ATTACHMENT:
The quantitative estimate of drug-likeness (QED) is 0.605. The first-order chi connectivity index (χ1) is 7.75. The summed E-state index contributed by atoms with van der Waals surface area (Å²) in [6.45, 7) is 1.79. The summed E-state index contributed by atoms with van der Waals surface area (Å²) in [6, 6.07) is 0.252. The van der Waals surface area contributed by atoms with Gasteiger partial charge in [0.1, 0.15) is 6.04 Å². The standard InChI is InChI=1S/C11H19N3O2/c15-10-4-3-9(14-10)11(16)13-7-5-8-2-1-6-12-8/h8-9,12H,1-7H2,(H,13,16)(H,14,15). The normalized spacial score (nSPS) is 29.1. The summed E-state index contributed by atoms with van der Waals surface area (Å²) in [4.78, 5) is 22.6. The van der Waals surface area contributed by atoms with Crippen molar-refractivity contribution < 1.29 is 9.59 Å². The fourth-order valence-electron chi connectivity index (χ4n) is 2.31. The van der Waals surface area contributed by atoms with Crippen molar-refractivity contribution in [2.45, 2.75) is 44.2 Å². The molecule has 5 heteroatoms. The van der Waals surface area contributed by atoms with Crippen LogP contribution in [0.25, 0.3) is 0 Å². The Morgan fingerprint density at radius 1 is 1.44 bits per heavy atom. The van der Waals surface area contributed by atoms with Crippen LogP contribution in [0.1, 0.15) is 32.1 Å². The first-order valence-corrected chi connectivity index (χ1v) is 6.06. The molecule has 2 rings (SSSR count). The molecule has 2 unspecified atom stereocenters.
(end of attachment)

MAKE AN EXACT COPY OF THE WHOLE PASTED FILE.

The quantitative estimate of drug-likeness (QED) is 0.605. The first-order chi connectivity index (χ1) is 7.75. The summed E-state index contributed by atoms with van der Waals surface area (Å²) in [6.45, 7) is 1.79. The summed E-state index contributed by atoms with van der Waals surface area (Å²) in [6, 6.07) is 0.252. The van der Waals surface area contributed by atoms with Gasteiger partial charge in [0.1, 0.15) is 6.04 Å². The standard InChI is InChI=1S/C11H19N3O2/c15-10-4-3-9(14-10)11(16)13-7-5-8-2-1-6-12-8/h8-9,12H,1-7H2,(H,13,16)(H,14,15). The normalized spacial score (nSPS) is 29.1. The summed E-state index contributed by atoms with van der Waals surface area (Å²) in [4.78, 5) is 22.6. The van der Waals surface area contributed by atoms with Crippen molar-refractivity contribution < 1.29 is 9.59 Å². The fourth-order valence-electron chi connectivity index (χ4n) is 2.31. The van der Waals surface area contributed by atoms with Crippen molar-refractivity contribution in [2.45, 2.75) is 44.2 Å². The molecule has 5 heteroatoms. The van der Waals surface area contributed by atoms with Crippen LogP contribution in [0.25, 0.3) is 0 Å². The Morgan fingerprint density at radius 1 is 1.44 bits per heavy atom. The van der Waals surface area contributed by atoms with Crippen LogP contribution in [0.1, 0.15) is 32.1 Å². The first-order valence-corrected chi connectivity index (χ1v) is 6.06. The molecule has 2 rings (SSSR count). The molecule has 2 unspecified atom stereocenters.